President Trump’s rhetoric on immigration has been contentious from Day One of his campaign — literally. He rode down that golden elevator in Trump Tower and declared undocumented immigrants to be “criminals,” “rapists” and drug-pushers. He commenced a campaign in which crimes committed by undocumented immigrants would take center stage. Separately, he called for a total ban on immigration by Muslims. As president, his administration forced the separation of families at the border, before a backlash pushed them to reverse course.
But through it all, even Trump largely avoided an antiquated phrase for these immigrants — until now, that is.
Even as politicians and the media have increasingly shifted away from the phrase “illegal immigrant” and toward “undocumented immigrant,” Trump over the past several months has taken a hard turn in the other direction. With increasing regularity, he is employing the phrase “illegal alien” — a term that appears throughout the legal code but has been almost completely absent from the words of politicians in recent years.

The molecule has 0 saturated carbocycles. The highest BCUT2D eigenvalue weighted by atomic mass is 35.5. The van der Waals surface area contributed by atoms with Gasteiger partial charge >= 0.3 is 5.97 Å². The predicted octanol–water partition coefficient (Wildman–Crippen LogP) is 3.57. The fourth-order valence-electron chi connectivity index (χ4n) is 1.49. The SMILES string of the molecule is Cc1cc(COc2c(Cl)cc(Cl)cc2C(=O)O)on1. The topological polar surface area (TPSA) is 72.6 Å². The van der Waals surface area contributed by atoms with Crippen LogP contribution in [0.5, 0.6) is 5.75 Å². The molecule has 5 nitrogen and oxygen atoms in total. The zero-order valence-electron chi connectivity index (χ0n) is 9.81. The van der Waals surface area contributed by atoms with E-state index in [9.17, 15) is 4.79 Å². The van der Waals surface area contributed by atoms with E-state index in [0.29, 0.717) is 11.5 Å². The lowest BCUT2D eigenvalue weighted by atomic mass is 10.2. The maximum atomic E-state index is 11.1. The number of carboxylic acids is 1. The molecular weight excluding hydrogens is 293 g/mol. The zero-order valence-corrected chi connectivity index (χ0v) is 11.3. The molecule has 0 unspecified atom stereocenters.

According to Factba.se’s tracking of Trump’s public comments, he used the phrase in his own words twice in 2015 and five times in 2016 — a total of seven times as a candidate, even as he was campaigning hard and talking about illegal immigration nearly every day. Then he used it only twice in his first year as president. That’s nine total mentions in two and a half years.
Over the past six months, though, Trump has used the phrase on at least 35 different occasions. It all culminated last week when he used the phrase four times in 10 minutes in his first prime-time Oval Office address. He also tweeted it three times over the weekend, including twice in someone else’s words and once in his own — only the third time he has used the phrase on Twitter without quoting someone else.
The reason for the rhetorical shift from “illegal alien” to “illegal immigrant” was similar to the reason for the shift from “illegal immigrant” to “undocumented immigrant.” While many politicians (mostly Democrats) have decided people can’t be “illegal” — even if their method of entry was — almost all politicians have made the decision that “alien” unfairly connoted invaders who were not human.
A Pew Research Center study in 2013 found that just 5 percent of newspaper references used the term “illegal alien” — down from about 1 in 5 references in both 2007 and 1996. The study was conducted as news organizations were shifting from “illegal” to “undocumented."
The law, though, still refers to “illegal aliens,” and the Justice Department last year (under the guidance of immigration hard-liner Jeff Sessions) issued guidance making sure U.S. attorneys used the phrase. And a president who has shown an ability to move the public discourse appears to be trying to resurrect an old-fashioned phrase — in the service of pursuing an old-fashioned solution to illegal immigration.